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Call to put emphasis on children’s mental health


Regina Thomas

Call to put emphasis on children’s mental health

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The Healthy Caribbean Coalition (HCC) is calling on policymakers in the region to prioritise children’s mental health.

At a virtual press conference on Tuesday, members of HCC across the region announced the Healthy Caribbean Youth Mental Health Call to Action in anticipation of World Mental Health Day on October 10.

Stephanie Whiteman, a youth advocate for HCC based in Barbados, said the initiative aimed to encourage governments to provide access to mental health care in communities and raise awareness at national levels.

“With our Call to Action we are asking policymakers and decision-makers to prioritise the integration of mental health services into existing health policies and emergency plans… also we’re asking them to prioritise the introduction, expansion and enforcement of regulations and policies to protect and safeguard our children from health-harming products, harassment – both in person and digital – stigma and discrimination.”

Advocacy officer of HCC from Antigua and Barbuda, Danielle Walwyn, said the strategy was created after various webinars revealed youth’s struggles with their mental well-being.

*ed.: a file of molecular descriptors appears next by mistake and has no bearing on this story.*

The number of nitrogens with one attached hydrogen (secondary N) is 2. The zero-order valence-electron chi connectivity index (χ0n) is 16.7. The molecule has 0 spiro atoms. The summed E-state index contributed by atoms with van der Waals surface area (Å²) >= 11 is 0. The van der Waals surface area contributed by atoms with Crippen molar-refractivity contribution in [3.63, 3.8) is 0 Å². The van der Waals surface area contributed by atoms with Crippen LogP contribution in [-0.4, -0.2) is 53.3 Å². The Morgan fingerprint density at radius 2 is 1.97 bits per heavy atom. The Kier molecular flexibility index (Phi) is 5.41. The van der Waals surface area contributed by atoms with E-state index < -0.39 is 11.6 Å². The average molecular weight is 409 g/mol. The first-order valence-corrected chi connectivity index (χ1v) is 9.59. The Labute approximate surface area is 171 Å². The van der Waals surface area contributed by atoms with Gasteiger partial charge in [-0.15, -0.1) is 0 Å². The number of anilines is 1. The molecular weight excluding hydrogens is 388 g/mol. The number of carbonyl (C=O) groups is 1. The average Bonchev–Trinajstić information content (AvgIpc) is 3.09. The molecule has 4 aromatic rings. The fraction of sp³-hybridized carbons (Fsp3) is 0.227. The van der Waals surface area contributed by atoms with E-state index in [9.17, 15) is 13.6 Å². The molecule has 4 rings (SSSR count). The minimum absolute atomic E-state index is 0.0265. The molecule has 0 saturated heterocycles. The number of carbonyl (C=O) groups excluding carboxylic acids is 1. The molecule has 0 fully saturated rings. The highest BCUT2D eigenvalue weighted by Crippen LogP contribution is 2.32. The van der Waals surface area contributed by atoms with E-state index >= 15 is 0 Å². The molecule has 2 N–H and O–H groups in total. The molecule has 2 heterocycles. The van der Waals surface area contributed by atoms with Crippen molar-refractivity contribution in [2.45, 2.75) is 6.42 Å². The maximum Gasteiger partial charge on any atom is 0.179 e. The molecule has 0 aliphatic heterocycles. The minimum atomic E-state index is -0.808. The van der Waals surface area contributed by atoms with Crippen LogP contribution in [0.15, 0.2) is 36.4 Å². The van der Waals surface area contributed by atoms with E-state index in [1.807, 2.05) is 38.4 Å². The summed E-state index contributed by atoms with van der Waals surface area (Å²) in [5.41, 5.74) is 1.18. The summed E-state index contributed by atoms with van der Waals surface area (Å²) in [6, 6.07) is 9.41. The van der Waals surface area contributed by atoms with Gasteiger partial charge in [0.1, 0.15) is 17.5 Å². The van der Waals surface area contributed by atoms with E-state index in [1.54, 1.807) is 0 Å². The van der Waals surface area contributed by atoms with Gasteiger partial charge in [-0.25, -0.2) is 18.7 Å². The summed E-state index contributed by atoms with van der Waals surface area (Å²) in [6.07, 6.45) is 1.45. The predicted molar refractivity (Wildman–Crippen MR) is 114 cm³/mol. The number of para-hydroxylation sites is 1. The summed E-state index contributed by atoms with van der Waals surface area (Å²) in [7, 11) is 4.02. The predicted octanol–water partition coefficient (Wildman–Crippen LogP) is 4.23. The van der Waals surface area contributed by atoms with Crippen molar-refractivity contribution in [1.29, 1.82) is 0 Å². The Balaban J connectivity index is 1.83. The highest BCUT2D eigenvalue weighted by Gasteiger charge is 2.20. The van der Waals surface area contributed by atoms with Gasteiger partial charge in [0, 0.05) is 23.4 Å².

“We as HCC and Healthy Caribbean Youth knew we had to do something to amplify these concerns around mental health but also highlight solutions that we would ensure that we are prioritising, normalising and destigmatising mental health.”

Technical advisor of HCC from Barbados, Pierre Cooke Jr said young people’s mental health should be as protected as their physical health.

“This Call to Action is a compilation of those things that we want to see improved across the region. We want this message to reach as far as the prime ministers of countries in the Caribbean so that we can get policies implemented to protect our young people.”

Also in attendance at the press conference were Executive Director of HCC, Maisha Hutton, and Counselling Psychologist, Alina Gomes, who believed this initiative was necessary to improve young people’s mental well-being. (RT)